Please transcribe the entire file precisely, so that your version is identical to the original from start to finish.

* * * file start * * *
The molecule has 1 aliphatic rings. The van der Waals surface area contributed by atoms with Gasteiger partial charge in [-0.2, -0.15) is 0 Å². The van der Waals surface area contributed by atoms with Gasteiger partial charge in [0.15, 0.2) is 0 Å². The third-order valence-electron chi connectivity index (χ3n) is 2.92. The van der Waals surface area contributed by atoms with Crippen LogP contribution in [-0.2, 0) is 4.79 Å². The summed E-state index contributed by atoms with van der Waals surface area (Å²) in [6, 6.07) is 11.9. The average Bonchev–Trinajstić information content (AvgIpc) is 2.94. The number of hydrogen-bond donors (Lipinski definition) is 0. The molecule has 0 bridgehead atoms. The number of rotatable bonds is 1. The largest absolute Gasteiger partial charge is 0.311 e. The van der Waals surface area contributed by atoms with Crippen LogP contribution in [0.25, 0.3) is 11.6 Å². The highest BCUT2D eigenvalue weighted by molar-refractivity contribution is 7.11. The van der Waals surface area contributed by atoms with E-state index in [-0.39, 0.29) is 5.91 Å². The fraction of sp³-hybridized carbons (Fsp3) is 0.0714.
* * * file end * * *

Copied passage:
The molecule has 1 aliphatic rings. The van der Waals surface area contributed by atoms with Gasteiger partial charge in [-0.2, -0.15) is 0 Å². The van der Waals surface area contributed by atoms with Gasteiger partial charge in [0.15, 0.2) is 0 Å². The third-order valence-electron chi connectivity index (χ3n) is 2.92. The van der Waals surface area contributed by atoms with Crippen LogP contribution in [-0.2, 0) is 4.79 Å². The summed E-state index contributed by atoms with van der Waals surface area (Å²) in [6, 6.07) is 11.9. The average Bonchev–Trinajstić information content (AvgIpc) is 2.94. The number of hydrogen-bond donors (Lipinski definition) is 0. The molecule has 0 bridgehead atoms. The number of rotatable bonds is 1. The largest absolute Gasteiger partial charge is 0.311 e. The van der Waals surface area contributed by atoms with Crippen LogP contribution in [0.25, 0.3) is 11.6 Å². The highest BCUT2D eigenvalue weighted by molar-refractivity contribution is 7.11. The van der Waals surface area contributed by atoms with E-state index in [-0.39, 0.29) is 5.91 Å². The fraction of sp³-hybridized carbons (Fsp3) is 0.0714.